I love your little cockroach, not a normal statement, but one I think most readers of the book will agree with. I just don't think they should turn up to fan events dressed as one! The book had a number of strong characters, but what was your favourite aspect? The characters, mystery, kick ass, or something else?
This is the first story where I'm quite please with the whole enchilada; interesting characters, engaging plot, strong woman hero.

Although I have to say, some of the characters were extremely difficult to write.  In fact, when I first came up with the idea of a cockroach familiar I rejected it immediately.  I mean, who'd want that?!  Not me!  But I did want something small, and let's face it, cats and dogs have been done to death.  And, we were in New Orleans, home of the cockroach.  Thus, Hercule was born!  

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Now Herule, your cockroach, is a kind of familiar, a friend and guide to supernatural beings. Many authors seem to have a familiar of their own to keep them company, or just nap on the warm computer. Do you have anyone in your life that fits this role?
I have no "familiar" as far as guides, but I do have two dogs that love to interrupt my writing sessions!  They seem certain that I'll get more inspiration if I just pet them for a while.


Well, all authors need someone to remind them to eat from time to time! Talking of eating, it played quite a part in socialising in your book. Your characters felt very filled out and not just from the food. Were these all your imagination, or did you use people you knew?
It's New Orleans! We love food! My characters definitely have some influences of people I've seen in movies and on TV—it's hard not to be influenced these days!  I don't watch tons of TV (and rarely movies) but enough to fill "way too much time."  And my tastes in entertainment vary drastically; I like silly shows like Psych to drama-type shows like Justified and Major Crimes, sci fi shows like Warehouse 13, Stargate SG1, fantasy shows like Once Upon A Time, and humorous stuff like Big Band Theory.  Even British stuff we get over here (Downton Abbey, Doctor Who, and Lewis).  I suspect that I'm not alone in that, watching a bunch of different genres, so I sprinkle little bits of pop culture into my writing to keep my readers on their toes.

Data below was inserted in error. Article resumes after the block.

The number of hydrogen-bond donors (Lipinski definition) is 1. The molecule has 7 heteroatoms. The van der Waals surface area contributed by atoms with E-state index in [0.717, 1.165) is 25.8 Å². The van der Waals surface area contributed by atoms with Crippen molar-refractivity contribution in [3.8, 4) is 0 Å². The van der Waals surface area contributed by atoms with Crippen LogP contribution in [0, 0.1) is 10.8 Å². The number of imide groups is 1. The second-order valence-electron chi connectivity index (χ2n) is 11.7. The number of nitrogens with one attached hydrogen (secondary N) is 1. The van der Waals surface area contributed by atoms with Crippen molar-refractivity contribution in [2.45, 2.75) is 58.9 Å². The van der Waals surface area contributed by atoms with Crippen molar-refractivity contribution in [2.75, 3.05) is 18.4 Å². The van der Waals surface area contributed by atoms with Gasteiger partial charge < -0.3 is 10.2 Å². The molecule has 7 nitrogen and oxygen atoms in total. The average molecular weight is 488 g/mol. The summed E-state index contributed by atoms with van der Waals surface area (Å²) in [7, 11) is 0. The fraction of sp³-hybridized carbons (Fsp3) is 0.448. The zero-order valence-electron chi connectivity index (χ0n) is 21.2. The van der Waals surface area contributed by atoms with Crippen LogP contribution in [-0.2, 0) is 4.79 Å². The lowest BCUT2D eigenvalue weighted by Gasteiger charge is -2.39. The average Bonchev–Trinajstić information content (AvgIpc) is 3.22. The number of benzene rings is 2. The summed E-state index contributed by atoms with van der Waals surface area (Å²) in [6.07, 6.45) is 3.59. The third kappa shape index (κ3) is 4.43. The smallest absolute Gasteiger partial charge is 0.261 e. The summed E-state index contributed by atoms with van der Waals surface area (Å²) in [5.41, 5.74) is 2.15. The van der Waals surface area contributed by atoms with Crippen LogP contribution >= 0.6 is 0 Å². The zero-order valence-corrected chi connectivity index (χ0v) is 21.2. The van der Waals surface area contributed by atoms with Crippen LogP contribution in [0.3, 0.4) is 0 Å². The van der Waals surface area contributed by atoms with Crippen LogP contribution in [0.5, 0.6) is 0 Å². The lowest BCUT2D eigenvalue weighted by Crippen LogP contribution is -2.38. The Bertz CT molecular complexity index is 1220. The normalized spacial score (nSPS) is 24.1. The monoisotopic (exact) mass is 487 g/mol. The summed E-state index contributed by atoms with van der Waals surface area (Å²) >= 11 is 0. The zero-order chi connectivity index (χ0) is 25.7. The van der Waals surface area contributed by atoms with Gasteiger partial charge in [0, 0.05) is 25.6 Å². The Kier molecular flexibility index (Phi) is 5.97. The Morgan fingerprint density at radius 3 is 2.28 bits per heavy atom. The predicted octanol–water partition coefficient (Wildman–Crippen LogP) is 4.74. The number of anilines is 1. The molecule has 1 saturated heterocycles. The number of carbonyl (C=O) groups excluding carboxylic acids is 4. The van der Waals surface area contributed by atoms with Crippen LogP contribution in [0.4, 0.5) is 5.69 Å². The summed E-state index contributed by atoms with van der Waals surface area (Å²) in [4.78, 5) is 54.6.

What do you read and watch, both now and as a child? Do you think this has influenced your writing style or subject?
As a child I was greatly influence by the original Star Trek.  And Sesame Street :)  Yup, I think that is a really good insight into the mind of Winki!

Funny thing, until very recently I wasn't a big reader at all.  I hated books.  Holding them was a hassled (especially if they were big), toting them was a pain in the neck (literally!), and trying to read at night meant fiddling with book lights or bothering my husband with a desk light.  Very rarely would I bother, except for authors like Anne Rice, Agatha Christie, and fun mysteries like Nancy Drew and Hardy Boys.  Then came the data pad, and I started reading like wild.  I'm a big fan of The Dresden Files, The Iron Druid Series, and the Mary Russell series.  I gravitate to an engaging story that's fun to read—the “take it anywhere and enjoy the afternoon” type of books.

Given your eclectic tastes, who would you recommend this book to?
I recommend this book to someone looking for a bit of fun or escapism.  I see The Dead Man's Deal being enjoyed by number of readers;  YA, fantasy, foodies, gamers, and anyone who's interested in New Orleans. 

And lastly I'd like to pass you the floor. Do you have anything you'd like to say?
I'd like to acknowledge the people who helped shape this book, like the poor souls of my writer's group, Leasspell.  The Dead Man's Deal wouldn't exist without their honesty, wisdom, and guidance over the last 15 years (good gravy!).

Thank you for taking the time to meet with me.